To activate the meter, you press the film advance lever in towards the body against a spring. Then you adjust the aperture until the needle is centred on the back-to-front C. At this age, the meter needs to have the aperture at the shooting value (stop-down metering) so the image in the viewfinder can get rather dark and the reversed C hard to see. This was a common fault with TTL metering at the time. The camera uses automatic lenses (automatic here means that the aperture closes down as you take the shot. Focus is still manual). When you press the film advance lever in, a plate just inside the lens mount moves forward and presses a pin on on the lens to close the aperture. I am testing the camera with a Russian Helios 44-2 lens which is a preset lens. To switch between spot and averaging metering, there is a switch on the lower left side of lens mount. When you switched to S, a pointer moves in the viewfinder to the S in the spot metering box and when you switch to A the pointer moves to the A on the right of the box.
The film advance lever has several functions. The obvious one is advancing the film. Secondly, it switches on the metering circuits by being pulled away from the body. Thirdly, it takes a meter reading when pushed towards the body. There is fourth function: fourthly, the centre of the film advance lever is an off switch – pressing this returns the film advance lever to its position close the body and switches off the electronics. Shutter speeds are selected by rotating the speed selector knob. This offers speeds for one second to 1/500 of a second (the sister model, 1000 DTL, had 1/1000 seconds as well). Film speed is selected by lifting the speed selector knob and turning. Speeds available are 15DIN/50ASA to 27DIN/400ASA. In the 1960s this was a sensible range. Kodak slide film was 64 ASA and only specialist film was faster than 400 ASA. Films film speed can be selected in 1/3 stop increments which is equal to 1 DIN steps.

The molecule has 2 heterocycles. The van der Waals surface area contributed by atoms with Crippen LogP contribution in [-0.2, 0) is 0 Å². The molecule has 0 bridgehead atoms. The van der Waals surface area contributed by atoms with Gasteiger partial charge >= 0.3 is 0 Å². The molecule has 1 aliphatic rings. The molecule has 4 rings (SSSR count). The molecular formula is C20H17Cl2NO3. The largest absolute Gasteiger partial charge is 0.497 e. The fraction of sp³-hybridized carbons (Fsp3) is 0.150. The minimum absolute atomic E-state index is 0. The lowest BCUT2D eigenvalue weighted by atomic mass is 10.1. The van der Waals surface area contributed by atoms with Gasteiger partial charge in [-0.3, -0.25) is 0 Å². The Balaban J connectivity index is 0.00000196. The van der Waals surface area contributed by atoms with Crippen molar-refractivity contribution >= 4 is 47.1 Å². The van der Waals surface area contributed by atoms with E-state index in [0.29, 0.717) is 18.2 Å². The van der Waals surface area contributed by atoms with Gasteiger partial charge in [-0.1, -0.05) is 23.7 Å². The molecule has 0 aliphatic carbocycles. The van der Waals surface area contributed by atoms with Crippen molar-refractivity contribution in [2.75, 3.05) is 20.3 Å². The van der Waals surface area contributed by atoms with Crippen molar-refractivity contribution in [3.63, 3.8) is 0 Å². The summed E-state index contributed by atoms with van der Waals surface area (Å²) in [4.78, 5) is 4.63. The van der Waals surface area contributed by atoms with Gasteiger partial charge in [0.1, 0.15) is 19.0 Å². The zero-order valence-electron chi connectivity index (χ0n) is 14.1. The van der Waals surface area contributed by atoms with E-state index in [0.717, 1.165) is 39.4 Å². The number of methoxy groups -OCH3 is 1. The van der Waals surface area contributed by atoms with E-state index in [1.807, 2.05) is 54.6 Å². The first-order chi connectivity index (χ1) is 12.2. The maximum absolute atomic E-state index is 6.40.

The frame counter counts up from S – when you waste two frames to get to unexposed film it will be on 1. It will automatically be set to S when you open the back.
As I mentioned in my introduction, the lens mount is M42 threaded mount (M42 means 42 mm diameter and 1 mm thread pitch). This means that there are a vast number of lenses available from many makers. Downside is the variety. There are few M42 zoom lenses and those that were made were not very good. Same goes for long focal length lenses – they were made but are rare.
On the side of the lens mount are two PC sockets for flash. The top one is for ‘focal plane’ flashbulbs and is marked FP. The lower one is for electronic flash and is marked X. Both require the shutter speed to be set to 1/60th of a second. The reason a slow shutter speed is required is because the shutter opens as a travelling slit. In order for all the image to be exposed to the flash, the shutter must be completely open when the flash fires (i.e. the width of the slit is the width of the film gate). A speed slower than 1/60 of a second can also be used.